Technology gets the best of us. Whenever there’s a problem, we have people working on a tool to fix it. Scientists are hard at work trying to come up with solutions to restore vision to the blind, but one Helsinki-based design studio has taken matters into its own hands, producing 3D printed versions of famous paintings like the Mona Lisa for the blind to experience.
We rarely imagine what it’s like to live without the most important of all senses: sight. Yet millions of people live this way their whole lives, not being able to appreciate things like art or a night sky full of stars. Technology enables visually impaired people to read, write, even operate their phones and computers through guided access and voice recognition. But what about enabling them to appreciate visual art?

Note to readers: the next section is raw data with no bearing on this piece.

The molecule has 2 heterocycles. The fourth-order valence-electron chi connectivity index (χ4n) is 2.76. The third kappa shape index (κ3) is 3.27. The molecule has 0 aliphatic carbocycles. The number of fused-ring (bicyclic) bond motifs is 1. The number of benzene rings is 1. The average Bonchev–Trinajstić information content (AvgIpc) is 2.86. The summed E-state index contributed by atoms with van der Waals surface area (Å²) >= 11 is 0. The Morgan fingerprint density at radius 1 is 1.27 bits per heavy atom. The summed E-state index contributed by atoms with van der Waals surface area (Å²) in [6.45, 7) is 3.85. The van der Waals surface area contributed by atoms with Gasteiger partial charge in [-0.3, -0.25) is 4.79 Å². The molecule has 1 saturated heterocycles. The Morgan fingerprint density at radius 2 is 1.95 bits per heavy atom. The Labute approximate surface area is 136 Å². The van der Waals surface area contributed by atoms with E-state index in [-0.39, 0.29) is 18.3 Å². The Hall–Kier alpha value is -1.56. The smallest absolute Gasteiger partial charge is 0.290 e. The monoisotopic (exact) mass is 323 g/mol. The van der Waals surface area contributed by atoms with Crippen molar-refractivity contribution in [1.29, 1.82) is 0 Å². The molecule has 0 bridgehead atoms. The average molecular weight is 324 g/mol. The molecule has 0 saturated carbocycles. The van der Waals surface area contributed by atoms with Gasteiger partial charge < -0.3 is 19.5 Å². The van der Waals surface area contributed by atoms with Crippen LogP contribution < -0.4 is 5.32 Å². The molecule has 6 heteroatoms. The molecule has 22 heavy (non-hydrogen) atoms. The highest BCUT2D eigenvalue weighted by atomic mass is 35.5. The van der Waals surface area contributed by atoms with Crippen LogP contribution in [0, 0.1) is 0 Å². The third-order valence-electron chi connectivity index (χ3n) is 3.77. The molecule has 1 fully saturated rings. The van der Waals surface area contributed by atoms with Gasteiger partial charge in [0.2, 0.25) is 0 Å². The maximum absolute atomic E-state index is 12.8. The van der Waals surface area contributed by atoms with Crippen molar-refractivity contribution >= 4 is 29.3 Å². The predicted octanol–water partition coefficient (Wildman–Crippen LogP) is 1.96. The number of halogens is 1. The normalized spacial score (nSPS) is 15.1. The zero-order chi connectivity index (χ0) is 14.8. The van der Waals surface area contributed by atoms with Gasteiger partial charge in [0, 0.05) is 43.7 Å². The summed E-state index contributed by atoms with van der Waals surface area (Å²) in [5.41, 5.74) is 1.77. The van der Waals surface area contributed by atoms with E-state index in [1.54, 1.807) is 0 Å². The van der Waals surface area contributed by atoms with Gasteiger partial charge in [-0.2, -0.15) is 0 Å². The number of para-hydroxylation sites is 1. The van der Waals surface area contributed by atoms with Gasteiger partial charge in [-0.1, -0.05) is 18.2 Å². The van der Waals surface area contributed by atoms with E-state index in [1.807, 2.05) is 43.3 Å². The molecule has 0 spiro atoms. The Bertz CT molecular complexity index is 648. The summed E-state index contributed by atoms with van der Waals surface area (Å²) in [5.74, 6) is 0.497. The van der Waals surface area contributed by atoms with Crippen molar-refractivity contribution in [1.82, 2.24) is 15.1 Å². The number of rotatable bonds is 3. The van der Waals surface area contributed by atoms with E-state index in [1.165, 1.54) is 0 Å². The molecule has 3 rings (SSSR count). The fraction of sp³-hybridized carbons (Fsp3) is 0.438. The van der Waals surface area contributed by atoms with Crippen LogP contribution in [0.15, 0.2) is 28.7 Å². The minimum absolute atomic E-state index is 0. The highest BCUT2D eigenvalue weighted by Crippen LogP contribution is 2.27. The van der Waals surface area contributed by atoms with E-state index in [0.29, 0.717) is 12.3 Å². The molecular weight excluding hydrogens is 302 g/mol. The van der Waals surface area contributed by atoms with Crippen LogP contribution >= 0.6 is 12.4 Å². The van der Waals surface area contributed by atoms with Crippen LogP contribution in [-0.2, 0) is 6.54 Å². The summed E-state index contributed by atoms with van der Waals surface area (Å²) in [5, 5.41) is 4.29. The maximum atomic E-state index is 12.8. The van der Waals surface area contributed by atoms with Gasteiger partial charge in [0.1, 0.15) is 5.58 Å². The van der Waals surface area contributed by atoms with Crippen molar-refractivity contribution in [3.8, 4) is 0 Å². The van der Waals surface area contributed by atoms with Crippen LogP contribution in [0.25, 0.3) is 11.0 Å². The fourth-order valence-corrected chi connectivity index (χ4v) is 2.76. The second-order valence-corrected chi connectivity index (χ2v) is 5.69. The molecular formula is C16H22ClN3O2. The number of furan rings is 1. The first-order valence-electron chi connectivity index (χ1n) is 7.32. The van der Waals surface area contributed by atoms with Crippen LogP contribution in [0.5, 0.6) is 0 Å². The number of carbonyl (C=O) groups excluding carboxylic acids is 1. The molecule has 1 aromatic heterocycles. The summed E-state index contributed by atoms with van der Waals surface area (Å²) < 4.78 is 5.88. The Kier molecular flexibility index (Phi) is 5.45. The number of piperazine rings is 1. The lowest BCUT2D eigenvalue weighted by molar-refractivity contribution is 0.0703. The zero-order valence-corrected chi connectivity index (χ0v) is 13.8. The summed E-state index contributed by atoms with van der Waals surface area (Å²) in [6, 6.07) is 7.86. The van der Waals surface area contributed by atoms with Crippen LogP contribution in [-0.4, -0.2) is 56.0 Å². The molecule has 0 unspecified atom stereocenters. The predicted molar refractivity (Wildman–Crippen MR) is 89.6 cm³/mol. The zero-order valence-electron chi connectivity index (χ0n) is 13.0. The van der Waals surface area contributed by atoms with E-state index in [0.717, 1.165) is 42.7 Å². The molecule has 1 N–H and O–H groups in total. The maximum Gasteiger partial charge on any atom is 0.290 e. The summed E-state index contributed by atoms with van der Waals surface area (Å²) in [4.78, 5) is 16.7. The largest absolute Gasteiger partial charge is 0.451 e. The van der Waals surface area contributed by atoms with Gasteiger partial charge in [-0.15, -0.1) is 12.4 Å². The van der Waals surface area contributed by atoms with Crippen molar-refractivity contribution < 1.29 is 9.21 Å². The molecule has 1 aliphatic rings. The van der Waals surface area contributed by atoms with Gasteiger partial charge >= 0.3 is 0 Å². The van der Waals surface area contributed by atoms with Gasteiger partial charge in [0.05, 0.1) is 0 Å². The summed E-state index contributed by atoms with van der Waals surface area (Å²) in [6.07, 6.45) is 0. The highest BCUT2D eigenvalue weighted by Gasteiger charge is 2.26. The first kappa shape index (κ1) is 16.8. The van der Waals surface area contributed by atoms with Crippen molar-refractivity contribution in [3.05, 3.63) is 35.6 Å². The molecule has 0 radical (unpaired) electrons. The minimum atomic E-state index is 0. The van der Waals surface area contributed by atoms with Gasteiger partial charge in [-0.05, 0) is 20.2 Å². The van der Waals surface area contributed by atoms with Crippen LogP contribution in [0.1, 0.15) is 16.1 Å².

The Unseen Art project, led by Marc Dillon, uses 3D imaging and sand-based 3D printing to recreate works by famous artists that blind people can “see” through their tactile sense, much like they do with Braille reading material. The quality and scale of the reproduced works are enough to grant them access into an art gallery. The project is looking to create an online repository where people can submit original art for anyone with a 3D printer to reproduce it for their aesthetic pleasure.
Being fans of 3D printing ourselves, we are always excited to put our Ultimaker 2 and Zortrax to work. We’ll be sure to fire them up again when the repo is up and running. In the meanwhile, since you probably landed here for being equally interested in 3D printing, check out our precision experiment conducted with the Ultimaker.
The cool thing about 3D printing that you have the option to design your own prints, or fetch existing models from the web. Some cost money, some are free. You can create anything from a simple door knob to more intricate designs, like a decorative Eiffel Tower replica. Today, 3D printers are still relatively expensive, but any owner will tell you that the results are worth every penny. Let us know what your favorite designs are, and what printer you used to bring them to life.